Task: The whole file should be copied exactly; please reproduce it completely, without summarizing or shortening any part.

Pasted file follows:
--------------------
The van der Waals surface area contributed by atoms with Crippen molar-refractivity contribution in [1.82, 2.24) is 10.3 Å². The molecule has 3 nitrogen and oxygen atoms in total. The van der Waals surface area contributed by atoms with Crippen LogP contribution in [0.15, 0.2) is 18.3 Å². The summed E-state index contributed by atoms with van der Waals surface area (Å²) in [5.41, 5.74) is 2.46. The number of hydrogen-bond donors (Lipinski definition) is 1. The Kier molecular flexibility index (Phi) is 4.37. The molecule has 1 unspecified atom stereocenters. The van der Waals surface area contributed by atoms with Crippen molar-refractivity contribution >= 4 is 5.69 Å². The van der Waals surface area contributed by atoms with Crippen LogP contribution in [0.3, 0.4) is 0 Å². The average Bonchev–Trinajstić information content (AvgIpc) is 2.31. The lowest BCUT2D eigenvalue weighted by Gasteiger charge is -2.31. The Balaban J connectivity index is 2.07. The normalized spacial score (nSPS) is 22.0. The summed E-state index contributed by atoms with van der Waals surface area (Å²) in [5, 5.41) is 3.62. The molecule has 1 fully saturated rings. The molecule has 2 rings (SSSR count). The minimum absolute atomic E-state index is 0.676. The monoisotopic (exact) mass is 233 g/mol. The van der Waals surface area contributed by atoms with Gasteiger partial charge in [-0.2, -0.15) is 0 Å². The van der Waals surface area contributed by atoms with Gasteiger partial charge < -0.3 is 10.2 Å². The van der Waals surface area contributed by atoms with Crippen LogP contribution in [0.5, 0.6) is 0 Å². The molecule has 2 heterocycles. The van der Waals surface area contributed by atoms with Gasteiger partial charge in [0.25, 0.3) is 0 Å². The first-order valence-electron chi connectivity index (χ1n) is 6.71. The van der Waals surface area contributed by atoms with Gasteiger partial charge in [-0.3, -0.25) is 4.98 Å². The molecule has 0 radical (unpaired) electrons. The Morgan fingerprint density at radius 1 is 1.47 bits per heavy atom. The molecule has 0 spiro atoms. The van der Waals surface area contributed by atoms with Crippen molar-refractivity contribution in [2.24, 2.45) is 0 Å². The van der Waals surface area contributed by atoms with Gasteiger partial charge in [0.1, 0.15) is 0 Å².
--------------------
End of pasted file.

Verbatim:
The van der Waals surface area contributed by atoms with Crippen molar-refractivity contribution in [1.82, 2.24) is 10.3 Å². The molecule has 3 nitrogen and oxygen atoms in total. The van der Waals surface area contributed by atoms with Crippen LogP contribution in [0.15, 0.2) is 18.3 Å². The summed E-state index contributed by atoms with van der Waals surface area (Å²) in [5.41, 5.74) is 2.46. The number of hydrogen-bond donors (Lipinski definition) is 1. The Kier molecular flexibility index (Phi) is 4.37. The molecule has 1 unspecified atom stereocenters. The van der Waals surface area contributed by atoms with Crippen molar-refractivity contribution >= 4 is 5.69 Å². The van der Waals surface area contributed by atoms with Crippen LogP contribution in [0.3, 0.4) is 0 Å². The average Bonchev–Trinajstić information content (AvgIpc) is 2.31. The lowest BCUT2D eigenvalue weighted by Gasteiger charge is -2.31. The Balaban J connectivity index is 2.07. The normalized spacial score (nSPS) is 22.0. The summed E-state index contributed by atoms with van der Waals surface area (Å²) in [5, 5.41) is 3.62. The molecule has 1 fully saturated rings. The molecule has 2 rings (SSSR count). The minimum absolute atomic E-state index is 0.676. The monoisotopic (exact) mass is 233 g/mol. The van der Waals surface area contributed by atoms with Gasteiger partial charge in [-0.2, -0.15) is 0 Å². The van der Waals surface area contributed by atoms with Gasteiger partial charge < -0.3 is 10.2 Å². The van der Waals surface area contributed by atoms with Crippen LogP contribution in [0.5, 0.6) is 0 Å². The molecule has 2 heterocycles. The van der Waals surface area contributed by atoms with Gasteiger partial charge in [0.25, 0.3) is 0 Å². The first-order valence-electron chi connectivity index (χ1n) is 6.71. The van der Waals surface area contributed by atoms with Gasteiger partial charge in [-0.3, -0.25) is 4.98 Å². The molecule has 0 radical (unpaired) electrons. The Morgan fingerprint density at radius 1 is 1.47 bits per heavy atom. The molecule has 0 spiro atoms. The van der Waals surface area contributed by atoms with Crippen molar-refractivity contribution in [2.24, 2.45) is 0 Å². The van der Waals surface area contributed by atoms with Gasteiger partial charge in [0.1, 0.15) is 0 Å².